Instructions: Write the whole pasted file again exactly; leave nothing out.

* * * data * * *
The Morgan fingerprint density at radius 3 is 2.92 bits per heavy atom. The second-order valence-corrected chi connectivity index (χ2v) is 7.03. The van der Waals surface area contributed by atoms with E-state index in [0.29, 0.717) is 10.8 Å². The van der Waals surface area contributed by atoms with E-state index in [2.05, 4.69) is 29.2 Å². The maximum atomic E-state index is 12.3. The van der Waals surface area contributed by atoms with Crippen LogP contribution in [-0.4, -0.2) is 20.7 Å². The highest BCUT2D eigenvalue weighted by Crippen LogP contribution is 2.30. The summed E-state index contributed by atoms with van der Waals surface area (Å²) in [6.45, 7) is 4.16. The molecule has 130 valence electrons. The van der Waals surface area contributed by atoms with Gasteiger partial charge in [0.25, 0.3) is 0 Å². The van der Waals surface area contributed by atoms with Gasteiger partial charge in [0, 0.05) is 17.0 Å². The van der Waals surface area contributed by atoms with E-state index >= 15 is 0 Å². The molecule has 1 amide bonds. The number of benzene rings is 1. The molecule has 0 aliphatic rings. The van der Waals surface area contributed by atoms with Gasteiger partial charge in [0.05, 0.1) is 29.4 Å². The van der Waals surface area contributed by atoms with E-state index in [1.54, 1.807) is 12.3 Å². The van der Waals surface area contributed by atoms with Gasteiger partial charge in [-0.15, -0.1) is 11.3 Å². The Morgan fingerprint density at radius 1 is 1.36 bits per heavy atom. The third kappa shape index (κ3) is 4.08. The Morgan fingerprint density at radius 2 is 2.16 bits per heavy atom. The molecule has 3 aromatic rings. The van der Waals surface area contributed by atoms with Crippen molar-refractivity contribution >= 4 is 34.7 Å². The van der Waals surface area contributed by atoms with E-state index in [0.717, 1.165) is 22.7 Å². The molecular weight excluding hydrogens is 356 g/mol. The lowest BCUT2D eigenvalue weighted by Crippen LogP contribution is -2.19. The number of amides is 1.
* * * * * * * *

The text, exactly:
The Morgan fingerprint density at radius 3 is 2.92 bits per heavy atom. The second-order valence-corrected chi connectivity index (χ2v) is 7.03. The van der Waals surface area contributed by atoms with E-state index in [0.29, 0.717) is 10.8 Å². The van der Waals surface area contributed by atoms with E-state index in [2.05, 4.69) is 29.2 Å². The maximum atomic E-state index is 12.3. The van der Waals surface area contributed by atoms with Crippen LogP contribution in [-0.4, -0.2) is 20.7 Å². The highest BCUT2D eigenvalue weighted by Crippen LogP contribution is 2.30. The summed E-state index contributed by atoms with van der Waals surface area (Å²) in [6.45, 7) is 4.16. The molecule has 130 valence electrons. The van der Waals surface area contributed by atoms with Gasteiger partial charge in [0.25, 0.3) is 0 Å². The van der Waals surface area contributed by atoms with Gasteiger partial charge in [0, 0.05) is 17.0 Å². The van der Waals surface area contributed by atoms with E-state index >= 15 is 0 Å². The molecule has 1 amide bonds. The number of benzene rings is 1. The molecule has 0 aliphatic rings. The van der Waals surface area contributed by atoms with Gasteiger partial charge in [0.05, 0.1) is 29.4 Å². The van der Waals surface area contributed by atoms with E-state index in [1.54, 1.807) is 12.3 Å². The van der Waals surface area contributed by atoms with Gasteiger partial charge in [-0.15, -0.1) is 11.3 Å². The Morgan fingerprint density at radius 1 is 1.36 bits per heavy atom. The third kappa shape index (κ3) is 4.08. The Morgan fingerprint density at radius 2 is 2.16 bits per heavy atom. The molecule has 3 aromatic rings. The van der Waals surface area contributed by atoms with Crippen molar-refractivity contribution >= 4 is 34.7 Å². The van der Waals surface area contributed by atoms with E-state index in [0.717, 1.165) is 22.7 Å². The molecular weight excluding hydrogens is 356 g/mol. The lowest BCUT2D eigenvalue weighted by Crippen LogP contribution is -2.19. The number of amides is 1.